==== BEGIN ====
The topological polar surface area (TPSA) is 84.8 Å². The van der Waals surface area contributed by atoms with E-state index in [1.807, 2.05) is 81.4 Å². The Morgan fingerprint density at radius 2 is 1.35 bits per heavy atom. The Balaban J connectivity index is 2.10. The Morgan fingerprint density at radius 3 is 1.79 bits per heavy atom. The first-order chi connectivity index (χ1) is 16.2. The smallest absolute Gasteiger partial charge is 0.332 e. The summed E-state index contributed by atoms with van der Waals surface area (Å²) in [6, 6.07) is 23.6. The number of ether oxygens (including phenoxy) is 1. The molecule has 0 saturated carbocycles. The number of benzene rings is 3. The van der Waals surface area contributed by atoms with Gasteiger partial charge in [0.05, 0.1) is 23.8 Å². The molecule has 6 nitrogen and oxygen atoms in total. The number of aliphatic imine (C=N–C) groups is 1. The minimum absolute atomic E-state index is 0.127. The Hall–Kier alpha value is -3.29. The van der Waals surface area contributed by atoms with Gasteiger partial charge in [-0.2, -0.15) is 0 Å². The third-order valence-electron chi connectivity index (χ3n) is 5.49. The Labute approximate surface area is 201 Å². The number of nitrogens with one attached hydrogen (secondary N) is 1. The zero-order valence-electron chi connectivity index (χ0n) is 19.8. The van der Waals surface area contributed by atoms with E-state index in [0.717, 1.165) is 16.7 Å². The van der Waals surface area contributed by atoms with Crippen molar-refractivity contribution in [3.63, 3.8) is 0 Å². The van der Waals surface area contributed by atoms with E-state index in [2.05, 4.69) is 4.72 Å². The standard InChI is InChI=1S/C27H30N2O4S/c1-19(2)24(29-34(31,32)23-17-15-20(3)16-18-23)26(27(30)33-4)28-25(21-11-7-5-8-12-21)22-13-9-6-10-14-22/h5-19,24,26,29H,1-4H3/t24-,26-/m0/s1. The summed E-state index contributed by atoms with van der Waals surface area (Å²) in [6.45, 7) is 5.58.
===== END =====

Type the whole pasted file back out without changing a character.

The topological polar surface area (TPSA) is 84.8 Å². The van der Waals surface area contributed by atoms with E-state index in [1.807, 2.05) is 81.4 Å². The Morgan fingerprint density at radius 2 is 1.35 bits per heavy atom. The Balaban J connectivity index is 2.10. The Morgan fingerprint density at radius 3 is 1.79 bits per heavy atom. The first-order chi connectivity index (χ1) is 16.2. The smallest absolute Gasteiger partial charge is 0.332 e. The summed E-state index contributed by atoms with van der Waals surface area (Å²) in [6, 6.07) is 23.6. The number of ether oxygens (including phenoxy) is 1. The molecule has 0 saturated carbocycles. The number of benzene rings is 3. The van der Waals surface area contributed by atoms with Gasteiger partial charge in [0.05, 0.1) is 23.8 Å². The molecule has 6 nitrogen and oxygen atoms in total. The number of aliphatic imine (C=N–C) groups is 1. The minimum absolute atomic E-state index is 0.127. The Hall–Kier alpha value is -3.29. The van der Waals surface area contributed by atoms with Gasteiger partial charge in [-0.2, -0.15) is 0 Å². The third-order valence-electron chi connectivity index (χ3n) is 5.49. The Labute approximate surface area is 201 Å². The number of nitrogens with one attached hydrogen (secondary N) is 1. The zero-order valence-electron chi connectivity index (χ0n) is 19.8. The van der Waals surface area contributed by atoms with E-state index in [0.717, 1.165) is 16.7 Å². The van der Waals surface area contributed by atoms with Crippen molar-refractivity contribution in [3.63, 3.8) is 0 Å². The van der Waals surface area contributed by atoms with E-state index in [2.05, 4.69) is 4.72 Å². The standard InChI is InChI=1S/C27H30N2O4S/c1-19(2)24(29-34(31,32)23-17-15-20(3)16-18-23)26(27(30)33-4)28-25(21-11-7-5-8-12-21)22-13-9-6-10-14-22/h5-19,24,26,29H,1-4H3/t24-,26-/m0/s1. The summed E-state index contributed by atoms with van der Waals surface area (Å²) in [6.45, 7) is 5.58.